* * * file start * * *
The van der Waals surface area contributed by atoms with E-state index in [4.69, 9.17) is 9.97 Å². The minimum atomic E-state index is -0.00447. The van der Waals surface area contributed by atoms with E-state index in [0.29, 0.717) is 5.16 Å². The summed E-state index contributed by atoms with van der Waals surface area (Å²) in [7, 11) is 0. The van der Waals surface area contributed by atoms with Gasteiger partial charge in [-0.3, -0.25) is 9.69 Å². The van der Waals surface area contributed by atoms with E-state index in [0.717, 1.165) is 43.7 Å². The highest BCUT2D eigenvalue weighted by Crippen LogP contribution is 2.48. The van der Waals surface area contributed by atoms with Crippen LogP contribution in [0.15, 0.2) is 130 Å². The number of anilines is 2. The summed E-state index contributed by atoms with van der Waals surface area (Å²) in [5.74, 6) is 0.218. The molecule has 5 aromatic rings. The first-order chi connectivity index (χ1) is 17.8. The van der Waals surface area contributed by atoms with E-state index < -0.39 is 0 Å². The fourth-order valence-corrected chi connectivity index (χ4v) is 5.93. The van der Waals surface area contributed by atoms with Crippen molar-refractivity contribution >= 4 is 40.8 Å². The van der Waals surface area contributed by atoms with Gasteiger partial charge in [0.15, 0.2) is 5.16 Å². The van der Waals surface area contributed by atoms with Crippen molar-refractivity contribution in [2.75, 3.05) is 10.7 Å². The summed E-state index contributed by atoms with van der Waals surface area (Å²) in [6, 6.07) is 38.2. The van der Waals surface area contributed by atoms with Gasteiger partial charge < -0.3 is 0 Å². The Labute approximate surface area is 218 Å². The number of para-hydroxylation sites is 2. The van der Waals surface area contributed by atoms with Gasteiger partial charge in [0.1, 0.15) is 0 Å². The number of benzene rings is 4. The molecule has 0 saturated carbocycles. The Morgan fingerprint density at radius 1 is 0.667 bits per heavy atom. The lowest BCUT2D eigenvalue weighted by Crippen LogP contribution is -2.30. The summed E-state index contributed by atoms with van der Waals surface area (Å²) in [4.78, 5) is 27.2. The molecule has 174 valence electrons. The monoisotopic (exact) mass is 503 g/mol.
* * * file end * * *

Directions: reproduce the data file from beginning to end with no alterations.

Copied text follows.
The van der Waals surface area contributed by atoms with E-state index in [4.69, 9.17) is 9.97 Å². The minimum atomic E-state index is -0.00447. The van der Waals surface area contributed by atoms with E-state index in [0.29, 0.717) is 5.16 Å². The summed E-state index contributed by atoms with van der Waals surface area (Å²) in [7, 11) is 0. The van der Waals surface area contributed by atoms with Gasteiger partial charge in [-0.3, -0.25) is 9.69 Å². The van der Waals surface area contributed by atoms with E-state index in [0.717, 1.165) is 43.7 Å². The highest BCUT2D eigenvalue weighted by Crippen LogP contribution is 2.48. The van der Waals surface area contributed by atoms with Crippen LogP contribution in [0.15, 0.2) is 130 Å². The number of anilines is 2. The summed E-state index contributed by atoms with van der Waals surface area (Å²) in [5.74, 6) is 0.218. The molecule has 5 aromatic rings. The first-order chi connectivity index (χ1) is 17.8. The van der Waals surface area contributed by atoms with E-state index < -0.39 is 0 Å². The fourth-order valence-corrected chi connectivity index (χ4v) is 5.93. The van der Waals surface area contributed by atoms with Crippen molar-refractivity contribution >= 4 is 40.8 Å². The van der Waals surface area contributed by atoms with Gasteiger partial charge in [0.15, 0.2) is 5.16 Å². The van der Waals surface area contributed by atoms with Crippen molar-refractivity contribution in [2.75, 3.05) is 10.7 Å². The summed E-state index contributed by atoms with van der Waals surface area (Å²) in [6, 6.07) is 38.2. The van der Waals surface area contributed by atoms with Gasteiger partial charge < -0.3 is 0 Å². The Labute approximate surface area is 218 Å². The number of para-hydroxylation sites is 2. The van der Waals surface area contributed by atoms with Gasteiger partial charge in [0.1, 0.15) is 0 Å². The number of benzene rings is 4. The molecule has 0 saturated carbocycles. The Morgan fingerprint density at radius 1 is 0.667 bits per heavy atom. The lowest BCUT2D eigenvalue weighted by Crippen LogP contribution is -2.30. The summed E-state index contributed by atoms with van der Waals surface area (Å²) in [4.78, 5) is 27.2. The molecule has 174 valence electrons. The monoisotopic (exact) mass is 503 g/mol.